Case of the Month: Julia Wallace

Julia Wallace

Courtesy OPC Global

Case of the Month: Julia Wallace. One of the most famous unsolved homicides in UK history is the murder of Julia Wallace. Her case inspired many movies, books, and television programs.

Julia Dennis married William Wallace in March of 1914. She was older than Wallace. By how many years exactly is not clear to me. According to Wikipedia, there is evidence pointing to an age difference of seventeen years. However, it does not exactly state what type of evidence was found. The significance of the age difference might be part of the murder motive and the mode of operation. However, that would only be part of the “why.” The reason why Julia had to die is not clear to me.

From what I read, there were no hidden inheritances or any other major financial incentives from William’s point of view for this murder. If you know of any, please do let me know.

The foremost reason why Julia’s murder is so famous is because of the chilling crime scene. The front and back door were closed. The windows were closed. Once entry was made, Julia was found beaten to death on the living room floor. The person who beat Julia to death must have been covered in blood. Wallace’s suit from that night was spot clean. The drains in the house did not expose any traces of recent use e.g. a blood-covered killer had not recently used their bathroom or kitchen to clean him/herself.

Police found a mackintosh (raincoat) underneath Julia’s body. That mackintosh did not belong to Julia. This could be the answer to the mystery especially if the raincoat has been properly preserved. An examination of the raincoat with the M-Vac could tell us more about the person(s) who wore that raincoat by testing the armpits and the collar area for touch DNA. It would once and for all settle the question whether that raincoat came from the Wallace’s house or, whether it was brought in by the attacker.

How the murderer had entered and left the house is a beloved setup for movie makers and of course, for authors. A closed house or room. No signs of forced entry. All windows closed. Can you imagine the scene? A mansion in the country side. Uncle Henry disappeared after dinner. The guests get restless and start searching the mansion. Split up in groups they come to one conclusion, Henry has to be in the locked study down the hall. After a forceful entry is made by a few but witnessed by the entire group, uncle Henry is found dead inside. Was it a suicide or a cunningly executed murder?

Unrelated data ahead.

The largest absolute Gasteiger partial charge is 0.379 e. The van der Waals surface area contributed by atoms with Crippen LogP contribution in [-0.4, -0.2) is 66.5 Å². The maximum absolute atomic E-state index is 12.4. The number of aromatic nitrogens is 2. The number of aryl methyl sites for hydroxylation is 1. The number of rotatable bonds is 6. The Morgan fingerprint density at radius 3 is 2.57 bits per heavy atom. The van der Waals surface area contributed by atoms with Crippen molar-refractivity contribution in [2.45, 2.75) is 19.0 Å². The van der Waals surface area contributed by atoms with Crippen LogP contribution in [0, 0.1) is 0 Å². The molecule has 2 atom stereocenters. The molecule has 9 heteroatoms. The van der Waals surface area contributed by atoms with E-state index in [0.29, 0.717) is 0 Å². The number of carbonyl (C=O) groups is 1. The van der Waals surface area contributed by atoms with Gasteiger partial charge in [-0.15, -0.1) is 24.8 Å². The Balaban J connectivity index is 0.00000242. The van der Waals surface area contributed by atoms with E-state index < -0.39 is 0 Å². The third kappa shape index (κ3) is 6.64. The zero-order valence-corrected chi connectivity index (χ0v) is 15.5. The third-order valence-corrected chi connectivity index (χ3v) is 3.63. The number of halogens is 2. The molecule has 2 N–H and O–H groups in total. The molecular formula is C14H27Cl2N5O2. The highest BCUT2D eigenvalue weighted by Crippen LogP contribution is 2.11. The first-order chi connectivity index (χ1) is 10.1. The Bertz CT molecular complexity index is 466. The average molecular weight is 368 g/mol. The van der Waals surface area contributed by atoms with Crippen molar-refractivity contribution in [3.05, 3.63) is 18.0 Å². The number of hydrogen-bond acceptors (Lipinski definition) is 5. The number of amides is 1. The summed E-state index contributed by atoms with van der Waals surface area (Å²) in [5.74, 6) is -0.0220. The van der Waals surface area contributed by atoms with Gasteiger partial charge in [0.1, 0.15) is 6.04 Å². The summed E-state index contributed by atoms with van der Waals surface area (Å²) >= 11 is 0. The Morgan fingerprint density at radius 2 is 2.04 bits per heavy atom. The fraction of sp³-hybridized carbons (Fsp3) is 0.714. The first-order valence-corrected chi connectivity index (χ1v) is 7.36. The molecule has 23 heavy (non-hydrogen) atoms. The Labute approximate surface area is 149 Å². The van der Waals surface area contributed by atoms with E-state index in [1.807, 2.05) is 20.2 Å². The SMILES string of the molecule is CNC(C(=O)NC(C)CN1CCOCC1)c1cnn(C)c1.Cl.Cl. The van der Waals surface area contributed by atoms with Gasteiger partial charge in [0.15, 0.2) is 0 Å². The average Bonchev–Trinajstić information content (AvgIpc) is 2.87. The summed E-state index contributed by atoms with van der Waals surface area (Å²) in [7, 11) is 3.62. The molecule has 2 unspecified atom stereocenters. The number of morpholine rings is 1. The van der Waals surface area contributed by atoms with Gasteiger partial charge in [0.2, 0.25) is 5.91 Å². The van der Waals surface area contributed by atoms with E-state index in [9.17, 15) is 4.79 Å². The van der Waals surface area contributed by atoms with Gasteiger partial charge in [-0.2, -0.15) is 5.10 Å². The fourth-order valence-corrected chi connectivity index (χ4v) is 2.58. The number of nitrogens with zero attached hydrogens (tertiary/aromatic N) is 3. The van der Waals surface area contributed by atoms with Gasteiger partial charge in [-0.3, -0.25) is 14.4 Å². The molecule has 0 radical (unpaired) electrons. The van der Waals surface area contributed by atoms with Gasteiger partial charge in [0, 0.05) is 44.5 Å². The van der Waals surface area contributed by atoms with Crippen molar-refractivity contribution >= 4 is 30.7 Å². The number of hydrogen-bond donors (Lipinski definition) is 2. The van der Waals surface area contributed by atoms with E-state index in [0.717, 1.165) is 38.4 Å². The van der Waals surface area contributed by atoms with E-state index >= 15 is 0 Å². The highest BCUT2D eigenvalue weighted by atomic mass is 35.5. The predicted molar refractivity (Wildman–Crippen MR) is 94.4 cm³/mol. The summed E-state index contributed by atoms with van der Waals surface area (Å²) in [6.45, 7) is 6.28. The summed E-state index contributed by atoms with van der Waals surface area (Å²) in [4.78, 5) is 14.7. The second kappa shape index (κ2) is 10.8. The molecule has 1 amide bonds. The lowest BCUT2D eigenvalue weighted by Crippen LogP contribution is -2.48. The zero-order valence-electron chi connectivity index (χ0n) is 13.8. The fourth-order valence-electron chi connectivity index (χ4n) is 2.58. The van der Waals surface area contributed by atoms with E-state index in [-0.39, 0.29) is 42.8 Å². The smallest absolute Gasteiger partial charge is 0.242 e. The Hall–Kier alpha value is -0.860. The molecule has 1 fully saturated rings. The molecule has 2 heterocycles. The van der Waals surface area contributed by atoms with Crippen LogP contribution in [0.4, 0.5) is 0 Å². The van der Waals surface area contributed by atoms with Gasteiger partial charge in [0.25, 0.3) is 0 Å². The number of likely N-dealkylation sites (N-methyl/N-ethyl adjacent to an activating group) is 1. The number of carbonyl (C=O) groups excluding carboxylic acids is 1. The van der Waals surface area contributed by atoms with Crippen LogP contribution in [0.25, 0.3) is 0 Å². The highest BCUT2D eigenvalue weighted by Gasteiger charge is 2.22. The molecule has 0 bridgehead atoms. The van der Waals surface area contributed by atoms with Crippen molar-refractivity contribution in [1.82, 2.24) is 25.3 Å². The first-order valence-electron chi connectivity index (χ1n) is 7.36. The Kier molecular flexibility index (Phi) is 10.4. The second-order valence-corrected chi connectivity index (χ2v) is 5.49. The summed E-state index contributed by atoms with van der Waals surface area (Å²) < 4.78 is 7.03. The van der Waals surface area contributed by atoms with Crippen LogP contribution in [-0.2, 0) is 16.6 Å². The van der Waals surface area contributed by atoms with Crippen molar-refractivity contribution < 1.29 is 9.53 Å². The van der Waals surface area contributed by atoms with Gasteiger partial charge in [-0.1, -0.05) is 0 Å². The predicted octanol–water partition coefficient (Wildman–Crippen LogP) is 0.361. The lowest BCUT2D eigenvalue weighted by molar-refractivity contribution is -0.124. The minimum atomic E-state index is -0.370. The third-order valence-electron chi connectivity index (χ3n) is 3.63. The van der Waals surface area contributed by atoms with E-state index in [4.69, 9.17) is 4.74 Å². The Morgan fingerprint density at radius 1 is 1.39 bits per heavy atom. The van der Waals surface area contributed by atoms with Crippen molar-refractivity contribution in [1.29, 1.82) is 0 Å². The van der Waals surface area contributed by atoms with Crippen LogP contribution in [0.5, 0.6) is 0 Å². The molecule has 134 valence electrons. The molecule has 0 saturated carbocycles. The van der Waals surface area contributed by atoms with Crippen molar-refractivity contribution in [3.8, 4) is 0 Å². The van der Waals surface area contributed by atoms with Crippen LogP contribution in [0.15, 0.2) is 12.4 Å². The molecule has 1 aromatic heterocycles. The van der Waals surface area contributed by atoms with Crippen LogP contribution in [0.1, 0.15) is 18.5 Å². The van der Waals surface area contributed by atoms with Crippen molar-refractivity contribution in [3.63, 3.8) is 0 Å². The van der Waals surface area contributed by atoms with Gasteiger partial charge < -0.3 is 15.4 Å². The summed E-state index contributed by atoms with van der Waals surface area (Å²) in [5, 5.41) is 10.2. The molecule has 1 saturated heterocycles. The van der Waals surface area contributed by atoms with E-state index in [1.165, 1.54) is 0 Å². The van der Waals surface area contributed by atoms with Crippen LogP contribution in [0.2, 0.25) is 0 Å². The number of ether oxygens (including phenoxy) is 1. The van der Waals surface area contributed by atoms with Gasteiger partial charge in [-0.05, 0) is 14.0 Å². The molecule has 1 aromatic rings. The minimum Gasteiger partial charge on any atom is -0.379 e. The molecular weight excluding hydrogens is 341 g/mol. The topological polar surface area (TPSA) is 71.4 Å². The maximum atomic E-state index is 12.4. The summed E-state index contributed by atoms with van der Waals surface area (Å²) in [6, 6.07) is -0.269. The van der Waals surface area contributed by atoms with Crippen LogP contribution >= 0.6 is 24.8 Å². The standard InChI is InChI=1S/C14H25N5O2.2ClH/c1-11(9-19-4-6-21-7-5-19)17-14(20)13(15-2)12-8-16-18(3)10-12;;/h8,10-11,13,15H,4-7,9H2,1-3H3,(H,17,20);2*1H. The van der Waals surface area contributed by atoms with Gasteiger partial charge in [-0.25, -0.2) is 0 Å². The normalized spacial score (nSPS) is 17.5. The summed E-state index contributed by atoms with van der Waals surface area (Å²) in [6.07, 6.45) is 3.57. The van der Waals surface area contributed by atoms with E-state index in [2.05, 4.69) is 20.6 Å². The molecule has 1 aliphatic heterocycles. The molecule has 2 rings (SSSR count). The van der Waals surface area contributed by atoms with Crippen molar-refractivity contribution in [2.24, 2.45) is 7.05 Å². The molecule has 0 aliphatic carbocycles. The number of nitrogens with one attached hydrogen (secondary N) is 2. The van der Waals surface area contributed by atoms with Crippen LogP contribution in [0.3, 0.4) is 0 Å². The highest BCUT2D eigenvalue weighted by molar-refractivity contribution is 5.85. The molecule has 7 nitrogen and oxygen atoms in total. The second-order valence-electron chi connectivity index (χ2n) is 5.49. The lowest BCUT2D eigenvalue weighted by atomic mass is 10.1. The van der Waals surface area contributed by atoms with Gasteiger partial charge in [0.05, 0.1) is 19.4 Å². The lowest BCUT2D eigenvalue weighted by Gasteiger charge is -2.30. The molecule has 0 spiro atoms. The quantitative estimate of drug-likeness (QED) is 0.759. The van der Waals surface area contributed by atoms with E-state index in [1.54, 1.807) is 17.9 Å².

Remember the Murders in the Rue Morgue? That is what the Wallace case instantly reminded me off. There must have been another entry point. If not, the attacker left and locked the house. That scales down the list of suspects to all who had a key to the Wallace home.

There are reasons why others could have committed this crime. Information can be found here and here. The author P.D. James has her own theory that can be found here. Her position is very understandable especially if you consider that William made a bit of a show in front of the neighbours that he could not get in the house. When he tried again with them watching, the door did open. Then they all found Julia. This “show” could mean he needed witnesses to say he entered with them or, it could have been genuine. William’s motive to get rid of his wife is still not clear to me.

What do you think happened to Julia? And, do you think the M-Vac could make a difference here too? The M-Vac is making a difference in many cold cases all over the USA. It might make a difference in the Wallace case as well.